Before you read this blog post, let me assure you that I believe every student should have access to a positive learning environment. I am in no way advocating that we should start making students fight to survive in a distressing domain. However, there is a movement spreading wildly through post-secondary campuses to offer students increasing protection from ideas they do not like and words that make them uncomfortable. To date, there is no scientific evidence that coddling students is having a positive impact on society or on their future; the widespread use of trigger warnings could be dangerous for mental health. In an article written for The Atlantic, Greg Lukianoff and Jonathan Haidt pose the question: “What exactly are students learning when they spend four or more years in a community that polices unintentional slights, places warning labels on works of classic literature, and in many other ways conveys the sense that words can be forms of violence…?” (1). Using warnings to protect students from potentially harmful ideas is setting them up for larger issues once they leave the “safe space” campuses that have been created for them. Instead, let’s help teach students how to cope with these potentially triggering situations.
Assisting people’s efforts to avoid their fears is misguided. Cognitive behavioural therapy (CBT) is a non-pharmaceutical treatment of mental illness that would be more beneficial to students than using trigger warnings. CBT involves the patient working with a mental health counselor to help him or her “become aware of inaccurate or negative thinking so [he/she] can view challenging situations more clearly and respond to them in a more effective way” (2). The basis of the process is simple: notice that you’re being affected by a stressor, name it, describe the facts of the situation, and consider alternative interpretations. After treatment, people are less likely to suffer from anxiety, depression, and anger. Over time, this process becomes more automatic and also helps enhance critical thinking skills. This method can further be combined with exposure therapy, where a patient’s cognitive distortions are diluted with a gradual increase of exposure to the offending scenario. Over time, using either approach, the triggered reaction would deflated. You can’t always control the situation, but you can control how your thoughts, actions and feelings affect the situation.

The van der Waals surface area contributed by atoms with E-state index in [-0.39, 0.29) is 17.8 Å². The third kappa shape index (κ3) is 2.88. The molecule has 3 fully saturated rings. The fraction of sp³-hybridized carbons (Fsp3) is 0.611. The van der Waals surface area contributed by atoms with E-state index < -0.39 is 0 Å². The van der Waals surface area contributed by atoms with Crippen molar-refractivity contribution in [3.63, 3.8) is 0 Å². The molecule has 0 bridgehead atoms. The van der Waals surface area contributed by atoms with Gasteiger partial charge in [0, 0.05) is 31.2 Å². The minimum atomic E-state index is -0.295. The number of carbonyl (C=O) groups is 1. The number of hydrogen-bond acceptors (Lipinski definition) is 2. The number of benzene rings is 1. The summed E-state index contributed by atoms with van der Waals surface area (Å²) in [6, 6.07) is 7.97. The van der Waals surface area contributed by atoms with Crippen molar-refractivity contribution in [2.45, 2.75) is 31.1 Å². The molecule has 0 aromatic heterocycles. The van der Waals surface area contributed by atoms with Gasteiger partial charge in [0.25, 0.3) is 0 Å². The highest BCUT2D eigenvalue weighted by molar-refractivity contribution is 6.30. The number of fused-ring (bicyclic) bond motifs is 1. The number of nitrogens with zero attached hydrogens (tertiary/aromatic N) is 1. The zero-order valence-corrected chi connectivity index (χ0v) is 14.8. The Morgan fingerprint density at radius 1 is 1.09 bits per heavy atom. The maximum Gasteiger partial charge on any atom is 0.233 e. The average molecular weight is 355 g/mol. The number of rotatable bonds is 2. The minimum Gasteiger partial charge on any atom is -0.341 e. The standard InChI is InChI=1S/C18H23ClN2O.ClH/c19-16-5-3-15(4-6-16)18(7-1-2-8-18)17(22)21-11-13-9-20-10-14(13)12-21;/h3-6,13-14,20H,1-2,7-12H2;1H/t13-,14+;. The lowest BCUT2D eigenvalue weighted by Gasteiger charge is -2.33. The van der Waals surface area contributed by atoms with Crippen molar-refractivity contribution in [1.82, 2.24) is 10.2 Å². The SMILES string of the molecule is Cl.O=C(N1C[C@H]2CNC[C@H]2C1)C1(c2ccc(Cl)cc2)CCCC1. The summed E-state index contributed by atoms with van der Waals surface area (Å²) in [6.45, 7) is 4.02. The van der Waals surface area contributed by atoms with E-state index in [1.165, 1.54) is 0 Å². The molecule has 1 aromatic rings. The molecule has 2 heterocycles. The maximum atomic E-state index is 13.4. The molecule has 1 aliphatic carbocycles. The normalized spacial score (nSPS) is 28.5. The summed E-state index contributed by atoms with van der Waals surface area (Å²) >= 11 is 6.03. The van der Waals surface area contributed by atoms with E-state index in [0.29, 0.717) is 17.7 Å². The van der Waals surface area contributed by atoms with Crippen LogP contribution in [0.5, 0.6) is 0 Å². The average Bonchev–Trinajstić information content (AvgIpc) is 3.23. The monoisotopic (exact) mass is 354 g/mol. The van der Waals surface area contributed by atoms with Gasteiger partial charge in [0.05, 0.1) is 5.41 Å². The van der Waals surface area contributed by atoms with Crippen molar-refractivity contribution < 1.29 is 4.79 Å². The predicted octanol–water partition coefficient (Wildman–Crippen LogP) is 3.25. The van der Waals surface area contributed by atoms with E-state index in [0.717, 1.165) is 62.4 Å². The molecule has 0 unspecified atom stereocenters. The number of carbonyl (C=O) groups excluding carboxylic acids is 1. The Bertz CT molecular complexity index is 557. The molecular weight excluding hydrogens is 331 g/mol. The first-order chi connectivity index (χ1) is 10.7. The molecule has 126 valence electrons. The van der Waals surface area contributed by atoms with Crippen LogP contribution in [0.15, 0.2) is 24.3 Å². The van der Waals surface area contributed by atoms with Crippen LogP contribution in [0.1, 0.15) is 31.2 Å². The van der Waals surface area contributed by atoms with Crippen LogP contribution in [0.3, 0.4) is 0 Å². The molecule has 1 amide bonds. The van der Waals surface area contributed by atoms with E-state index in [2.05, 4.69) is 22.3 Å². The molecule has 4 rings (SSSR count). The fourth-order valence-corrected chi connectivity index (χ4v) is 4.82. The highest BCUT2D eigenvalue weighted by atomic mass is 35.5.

Keep in mind that I am not an expert. I am not prescribing treatment, nor am I making false promises for results I cannot guarantee (which in this case – I can’t). I’m also not naïve enough to think that cognitive behavioural therapy or exposure therapy are one-stop solutions that will work for everyone. Every person and situation is different. Furthermore, not every reaction to trauma will require the use of one of these coping mechanisms.
Where is all this coming from? Straight out of high school, I attended college. I earned my diploma, worked in my field for a couple years, and then decided it wasn’t the right fit for me. As someone who has recently made the transition back to academia from the “real world,” I’m rather shocked at how hard it is to say the right thing anymore. It can be very tricky to live in a world where “I’m offended” could be used at any given time as an unbeatable trump card. Constantly having to worry about whether an answer you give in class will elicit an upsetting response while discussing the assigned material is exhausting. As a student, I would prefer to utilize the nonthreatening environment of the classroom to discuss controversial topics instead of feeling limited by uncertain restrictions.
The above methods do not entirely invalidate the need for trigger warnings on certain material. They are an excellent temporary solution. It would be more practical long term to negotiate coping mechanisms in a classroom environment before students are released into the “real world.” Throughout elementary and into high school, students are sheltered to protect them. A safe space is provided to nurture students as they mature. In the infamous life after school people keep talking about, it is likely you will have to engage with people and ideas that make you uncomfortable. Outside of the classroom, there will be significantly less protection from any potential stressors. The long-term benefits of developing proper coping mechanisms should not be diminished.
This post was inspired by “The Coddling of the American Mind” written by Jonathan Haidt and Greg Lukianoff for The Atlantic’s September 2015 issue. You can view their full article here: http://www.theatlantic.com/magazine/archive/2015/09/the-coddling-of-the-american-mind/399356/
To read more on trigger warnings, check out the Centre for Teaching Excellence’s tip sheet here: https://uwaterloo.ca/centre-for-teaching-excellence/teaching-resources/teaching-tips/creating-positive-learning-environment/trigger-warnings-and-content-notes-inviting-all-students
(1) The Atlantic – http://www.theatlantic.com/magazine/archive/2015/09/the-coddling-of-the-american-mind/399356/
(2) The Mayo Clinic – http://www.mayoclinic.org/tests-procedures/cognitive-behavioral-therapy/home/ovc-20186868
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